Win proxies such as wins above bubble and strength of record, for example, already do what the committee is asked to do in the room. Such metrics weigh the value of each win and loss. In truth, win proxies are far better at that than we humans are because, unlike us, they pay equal attention to every game played by every team over the course of the entire season.

NCAA partner Google can create an entirely new win proxy based on Google’s own NET rankings. The new metric can be tweaked and flavored to whatever specifications the committee desires, and it can be named more imaginatively than “NET.” Name it after John Thompson or Dean Smith or some other deserving giant of the game. (Name it after Jim Van Valkenburg.) Then turn it loose.

With the committee doing its work before the season, we will have a complete NCAA tournament bracket every day starting with the first games in November. That bracket will look crazy at first, as mid-majors pull upsets on the road in their first games and appear as No. 1 seeds for a day or two before Thanksgiving. These fleeting moments atop the bracket will mint Cinderellas in November.

Having a real bracket will add news hooks right from the start of the season. The streaks, pinnacles, and droughts that have long been lovingly tracked with regard to the AP poll will now play out within actual NCAA brackets as well. How many different No. 1 seeds will there be in a normal season between November and March? What will that answer be in a crazy year of rampant parity? What wlll be the fastest and most dramatic rise into or fall out of the field of 68 in post-committee history?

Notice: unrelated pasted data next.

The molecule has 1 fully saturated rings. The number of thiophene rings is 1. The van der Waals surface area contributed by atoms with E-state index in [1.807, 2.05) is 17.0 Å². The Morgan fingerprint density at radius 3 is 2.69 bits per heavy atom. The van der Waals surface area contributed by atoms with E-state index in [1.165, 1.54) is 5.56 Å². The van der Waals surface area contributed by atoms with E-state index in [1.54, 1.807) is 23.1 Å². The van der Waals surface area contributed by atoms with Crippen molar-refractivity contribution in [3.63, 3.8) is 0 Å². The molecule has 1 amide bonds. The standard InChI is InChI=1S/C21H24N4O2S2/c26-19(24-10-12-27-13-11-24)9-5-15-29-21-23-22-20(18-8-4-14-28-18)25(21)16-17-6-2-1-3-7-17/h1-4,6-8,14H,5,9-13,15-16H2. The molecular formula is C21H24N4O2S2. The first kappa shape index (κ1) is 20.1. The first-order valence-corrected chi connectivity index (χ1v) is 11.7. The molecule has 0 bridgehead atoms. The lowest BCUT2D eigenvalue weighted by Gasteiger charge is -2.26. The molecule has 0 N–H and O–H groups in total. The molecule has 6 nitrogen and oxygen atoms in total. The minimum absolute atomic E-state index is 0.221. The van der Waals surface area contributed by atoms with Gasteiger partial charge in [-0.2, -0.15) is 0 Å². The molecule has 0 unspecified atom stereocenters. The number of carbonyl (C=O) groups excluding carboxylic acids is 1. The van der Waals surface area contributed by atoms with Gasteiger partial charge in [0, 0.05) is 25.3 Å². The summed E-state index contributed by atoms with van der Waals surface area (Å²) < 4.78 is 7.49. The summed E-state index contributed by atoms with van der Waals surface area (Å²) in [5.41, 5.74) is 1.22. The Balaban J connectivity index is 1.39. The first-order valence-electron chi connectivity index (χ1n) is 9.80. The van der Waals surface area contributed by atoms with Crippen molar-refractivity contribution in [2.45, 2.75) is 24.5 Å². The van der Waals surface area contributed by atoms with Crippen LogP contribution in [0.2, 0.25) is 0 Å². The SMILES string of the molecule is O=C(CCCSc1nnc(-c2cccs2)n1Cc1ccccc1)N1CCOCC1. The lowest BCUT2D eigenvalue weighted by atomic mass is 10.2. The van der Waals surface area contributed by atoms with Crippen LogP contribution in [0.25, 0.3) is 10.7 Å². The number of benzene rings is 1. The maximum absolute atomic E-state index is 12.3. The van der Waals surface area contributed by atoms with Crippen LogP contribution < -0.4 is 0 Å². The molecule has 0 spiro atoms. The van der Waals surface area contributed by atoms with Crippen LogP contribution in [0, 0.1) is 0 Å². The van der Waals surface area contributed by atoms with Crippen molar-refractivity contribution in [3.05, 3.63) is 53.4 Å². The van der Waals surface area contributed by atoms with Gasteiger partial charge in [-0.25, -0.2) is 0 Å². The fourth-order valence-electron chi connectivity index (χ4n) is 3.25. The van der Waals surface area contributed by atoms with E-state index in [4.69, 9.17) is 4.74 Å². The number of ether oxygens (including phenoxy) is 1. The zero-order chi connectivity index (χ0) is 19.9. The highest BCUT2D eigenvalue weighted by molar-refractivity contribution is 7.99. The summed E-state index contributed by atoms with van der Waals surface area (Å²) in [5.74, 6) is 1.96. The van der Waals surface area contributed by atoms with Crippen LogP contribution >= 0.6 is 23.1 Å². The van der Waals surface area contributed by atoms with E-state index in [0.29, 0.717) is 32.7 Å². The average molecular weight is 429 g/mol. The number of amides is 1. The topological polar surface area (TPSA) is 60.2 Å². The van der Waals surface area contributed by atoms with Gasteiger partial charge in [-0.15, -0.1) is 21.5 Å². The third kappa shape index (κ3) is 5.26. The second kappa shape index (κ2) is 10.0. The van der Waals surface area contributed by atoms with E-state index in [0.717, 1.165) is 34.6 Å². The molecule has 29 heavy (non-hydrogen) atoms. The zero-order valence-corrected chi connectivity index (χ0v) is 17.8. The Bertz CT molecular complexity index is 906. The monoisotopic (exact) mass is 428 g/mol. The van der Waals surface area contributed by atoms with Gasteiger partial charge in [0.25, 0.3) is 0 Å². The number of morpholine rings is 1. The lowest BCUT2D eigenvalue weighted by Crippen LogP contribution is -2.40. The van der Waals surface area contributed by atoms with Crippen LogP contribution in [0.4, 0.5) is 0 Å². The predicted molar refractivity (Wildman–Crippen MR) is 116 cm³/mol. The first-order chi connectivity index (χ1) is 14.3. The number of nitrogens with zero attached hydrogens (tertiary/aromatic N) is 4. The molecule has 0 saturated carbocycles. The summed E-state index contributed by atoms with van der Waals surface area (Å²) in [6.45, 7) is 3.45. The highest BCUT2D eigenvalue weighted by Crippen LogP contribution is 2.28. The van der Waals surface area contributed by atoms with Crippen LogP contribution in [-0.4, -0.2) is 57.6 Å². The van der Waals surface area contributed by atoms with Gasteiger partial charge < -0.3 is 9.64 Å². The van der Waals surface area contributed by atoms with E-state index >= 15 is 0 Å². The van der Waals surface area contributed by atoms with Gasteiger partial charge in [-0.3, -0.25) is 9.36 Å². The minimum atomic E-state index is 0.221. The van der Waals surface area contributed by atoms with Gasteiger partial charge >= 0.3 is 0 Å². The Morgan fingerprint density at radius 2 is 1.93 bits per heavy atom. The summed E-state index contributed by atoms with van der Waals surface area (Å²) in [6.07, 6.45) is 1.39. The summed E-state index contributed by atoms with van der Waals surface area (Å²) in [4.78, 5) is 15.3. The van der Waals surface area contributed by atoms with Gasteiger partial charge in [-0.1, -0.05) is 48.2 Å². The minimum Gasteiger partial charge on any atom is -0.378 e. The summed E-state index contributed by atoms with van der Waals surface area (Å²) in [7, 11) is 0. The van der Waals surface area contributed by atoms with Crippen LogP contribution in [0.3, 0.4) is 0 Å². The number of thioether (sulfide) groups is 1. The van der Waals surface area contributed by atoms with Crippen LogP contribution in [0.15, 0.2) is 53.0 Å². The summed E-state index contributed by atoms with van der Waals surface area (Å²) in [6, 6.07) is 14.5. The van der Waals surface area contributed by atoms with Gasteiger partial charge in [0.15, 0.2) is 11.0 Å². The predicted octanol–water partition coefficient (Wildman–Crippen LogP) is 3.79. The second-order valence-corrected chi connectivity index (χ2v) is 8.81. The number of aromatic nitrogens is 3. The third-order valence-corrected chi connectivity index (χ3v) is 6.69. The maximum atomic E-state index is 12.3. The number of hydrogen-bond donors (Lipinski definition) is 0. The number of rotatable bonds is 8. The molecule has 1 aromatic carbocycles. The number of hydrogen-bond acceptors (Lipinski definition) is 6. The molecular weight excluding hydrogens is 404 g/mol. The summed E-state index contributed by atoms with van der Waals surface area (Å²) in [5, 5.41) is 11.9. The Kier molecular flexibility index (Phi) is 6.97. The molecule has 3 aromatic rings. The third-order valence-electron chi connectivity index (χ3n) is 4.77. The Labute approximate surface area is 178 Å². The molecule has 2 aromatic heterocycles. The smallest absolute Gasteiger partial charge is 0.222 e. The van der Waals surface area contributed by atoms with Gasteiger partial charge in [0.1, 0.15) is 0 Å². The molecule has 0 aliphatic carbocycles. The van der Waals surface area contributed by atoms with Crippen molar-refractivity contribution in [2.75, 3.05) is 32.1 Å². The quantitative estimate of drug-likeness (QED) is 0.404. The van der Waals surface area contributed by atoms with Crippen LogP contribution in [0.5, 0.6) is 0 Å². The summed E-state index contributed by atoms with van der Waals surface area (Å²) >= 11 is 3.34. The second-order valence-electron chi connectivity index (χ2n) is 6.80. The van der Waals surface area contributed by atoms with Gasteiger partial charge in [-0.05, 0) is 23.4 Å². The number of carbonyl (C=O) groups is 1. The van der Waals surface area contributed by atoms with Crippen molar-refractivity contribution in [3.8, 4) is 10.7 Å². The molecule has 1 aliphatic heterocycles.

Most of all, having a real bracket will electrify the days in early March devoted to conference tournaments. We’ve grown accustomed to these tournaments being played in a speculative fog. A team loses and the announcer says, “And now, the wait begins. It’s going to be a nervous few days until Selection Sunday.”

Why wait? With a real-time bracket, that team will know its fate the entire time. Even inactive teams will see their fates change, as other shocks and upsets happen at the cut line. The field will change daily right up to the end, and it will be incredible theater because we’ll have precisely the knowledge we’ve always been denied up to now. We will know who is in and who is out.

The selection show could be expanded to a true bracket draft furnishing better drama than announcers sitting in a studio and reading a list. Teams will be on the clock to select their region and potential opponents. Dan Gavitt will step up to the podium in front of a raucous crowd at Hinkle Fieldhouse and announce each pick. “With the third pick in the 2022 Bracket Draft, Team X selects the West Region.” The bracket will build itself on live TV.

If we were starting the NCAA tournament from scratch today, we would not put 12 people in a room to create the field. Custom and inertia have bequeathed this method. In matters both great and small, the last 40 years of NCAA history have effectively come down to that organization’s apparently slow yet ultimately successful efforts to transcend custom and inertia. The NCAA will do so here, too. When they do, it will be a good day for not only the tournament but for the entire sport of college basketball.